1. Encourage a positive culture for wellbeing where employees feel comfortable sharing their mental health concerns  
  1. Consider financial education as part of your wellbeing strategy and offer practical support through salary sacrifice schemes, employee discounts and Lifestyle Savings   
  1. Protect your employee retention levels with preventative care options such as a dedicated Employee Assistance Programme (EAP), offering 24/7 telephone support and range of self-help resources for your staff    
  1. Enlist wellbeing champions who can liaise with and advocate for your wider workforce  


When creating your wellbeing strategy, it’s important to engage with your people at every stage to understand their specific wellbeing needs and ensure that the strategy is fit for purpose. Employees can provide key insight and direction via anonymous surveys which can help shape and define your strategy. Once you have your plan in place, it will act as benchmark for future planning and raising standards in employee wellbeing within your organisation.  



Launching Your Strategy 

So, you’ve got your plan of action – now it’s time to launch your strategy! To do this, you will need to:  


  • Consider how your strategy and the support you’re providing will be branded. This should be uplifting and consistent, but should also specify if the wellbeing solution is being facilitated by an external provider. This may help to reassure your people that they can use the service confidentially and that no information will be relayed to management.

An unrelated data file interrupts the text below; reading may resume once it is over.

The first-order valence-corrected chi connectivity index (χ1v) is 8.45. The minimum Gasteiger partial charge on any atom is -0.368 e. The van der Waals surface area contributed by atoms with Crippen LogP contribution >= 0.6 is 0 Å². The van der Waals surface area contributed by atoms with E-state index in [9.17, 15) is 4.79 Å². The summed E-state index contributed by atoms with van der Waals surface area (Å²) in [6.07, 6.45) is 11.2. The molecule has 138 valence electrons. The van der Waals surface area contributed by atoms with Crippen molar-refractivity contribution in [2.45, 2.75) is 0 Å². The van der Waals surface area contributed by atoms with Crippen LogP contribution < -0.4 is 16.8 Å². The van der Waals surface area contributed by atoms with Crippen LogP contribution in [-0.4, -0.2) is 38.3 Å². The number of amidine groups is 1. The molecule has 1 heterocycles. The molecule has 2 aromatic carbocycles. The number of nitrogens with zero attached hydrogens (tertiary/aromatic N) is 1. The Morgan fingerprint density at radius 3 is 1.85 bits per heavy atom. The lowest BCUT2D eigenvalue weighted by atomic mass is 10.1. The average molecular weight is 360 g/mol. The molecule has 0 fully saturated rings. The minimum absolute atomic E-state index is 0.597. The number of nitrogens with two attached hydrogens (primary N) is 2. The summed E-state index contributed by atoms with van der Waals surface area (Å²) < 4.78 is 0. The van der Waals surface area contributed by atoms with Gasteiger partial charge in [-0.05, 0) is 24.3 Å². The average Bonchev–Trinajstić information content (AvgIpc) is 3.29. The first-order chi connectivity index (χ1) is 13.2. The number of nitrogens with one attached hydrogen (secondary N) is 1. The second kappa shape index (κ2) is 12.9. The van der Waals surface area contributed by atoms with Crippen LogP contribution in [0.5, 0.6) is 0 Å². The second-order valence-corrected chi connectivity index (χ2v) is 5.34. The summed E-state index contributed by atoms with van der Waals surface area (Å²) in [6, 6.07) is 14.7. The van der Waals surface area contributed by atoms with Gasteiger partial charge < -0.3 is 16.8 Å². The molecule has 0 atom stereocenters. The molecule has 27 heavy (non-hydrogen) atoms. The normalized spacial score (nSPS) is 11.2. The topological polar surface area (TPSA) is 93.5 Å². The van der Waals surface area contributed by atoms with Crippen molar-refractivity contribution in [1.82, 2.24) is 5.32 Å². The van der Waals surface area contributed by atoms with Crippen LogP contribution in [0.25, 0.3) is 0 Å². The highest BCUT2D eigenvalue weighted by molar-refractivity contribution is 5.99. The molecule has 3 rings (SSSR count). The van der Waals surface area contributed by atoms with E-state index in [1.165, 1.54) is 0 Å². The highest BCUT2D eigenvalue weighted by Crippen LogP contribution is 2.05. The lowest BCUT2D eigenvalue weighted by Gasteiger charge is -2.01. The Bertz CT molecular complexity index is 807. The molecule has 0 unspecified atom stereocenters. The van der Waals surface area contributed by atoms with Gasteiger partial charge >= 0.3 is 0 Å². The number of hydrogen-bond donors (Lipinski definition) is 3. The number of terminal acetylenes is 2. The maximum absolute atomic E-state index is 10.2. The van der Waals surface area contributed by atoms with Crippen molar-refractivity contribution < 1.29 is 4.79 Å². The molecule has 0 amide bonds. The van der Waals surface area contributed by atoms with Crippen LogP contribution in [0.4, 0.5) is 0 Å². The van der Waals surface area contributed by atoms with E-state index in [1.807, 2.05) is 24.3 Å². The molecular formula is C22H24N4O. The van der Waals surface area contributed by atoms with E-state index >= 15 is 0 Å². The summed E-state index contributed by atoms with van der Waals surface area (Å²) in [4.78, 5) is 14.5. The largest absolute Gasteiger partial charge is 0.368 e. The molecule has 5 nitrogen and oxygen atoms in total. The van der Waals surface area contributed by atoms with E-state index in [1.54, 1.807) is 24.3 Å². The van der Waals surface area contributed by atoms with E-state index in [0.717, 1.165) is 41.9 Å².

• Build a Wellness Calendar with key awareness days and work with your wellbeing champions to arrange ways to recognise and celebrate these days. For example, you might want to create opportunities for your people to practice mindfulness, meditation and yoga during Stress Awareness Month, or encourage open conversations and experience sharing in recognition of World Suicide Prevention Day.  


  • Enlist line managers as role models and arm them with the relevant training and information to signpost employers to further assistance. You should also ensure that your line mangers are playing an active role in keeping your people engaged with their wellbeing provision through regular communication and information sharing.   


  • Collect regular feedback from your teams to determine how accessible, impactful and ultimately how successful you wellbeing strategy is. You can do this via employee engagement or pulse surveys, or with a simple suggestion box in a communal area.  

While it’s clear that SME leaders should be actively investing in the wellbeing of their workforces, we understand that this might be a fairly daunting task to undertake. That’s why it’s important to seek advice, guidance and implementation from an expert wellbeing benefit provider who can offer holistic support for the mental, physical and financial wellness of your people.  

A trustworthy provider should:  

  • Consider and cover all aspects of employee wellbeing, not just mental wellbeing  
  • Support you to set up and maintain your wellbeing provision  
  • Provide branded collateral to spread awareness and encourage engagement  
  • Provide regular insights and reports around uptake, engagement and tangible results  


If you’re an SME leader in need of wellbeing support for your workforce, contact the Vivup team today. From day to day challenges at home to mounting pressures in the workplace, our EAP offers differing levels of support to employees, including a 24/7/365 telephone helpline, face to face counselling, online Cognitive Behavioural Therapy (CBT) workbooks and additional support and training services for your management teams.  



Dismal Employee Engagement Is a Sign of Global Mismanagement (   

The 2022 State of Workforce Mental Health ( 

Four-fifths of SME employers do not have a health and wellbeing strategy – Employee Benefits 

How much is absenteeism costing your business? | ACUTEC  

Average Employee Replacement Cost is £12,000 for SMEs | Accounts and Legal  

Mental health impact of remote working | Nuffield Health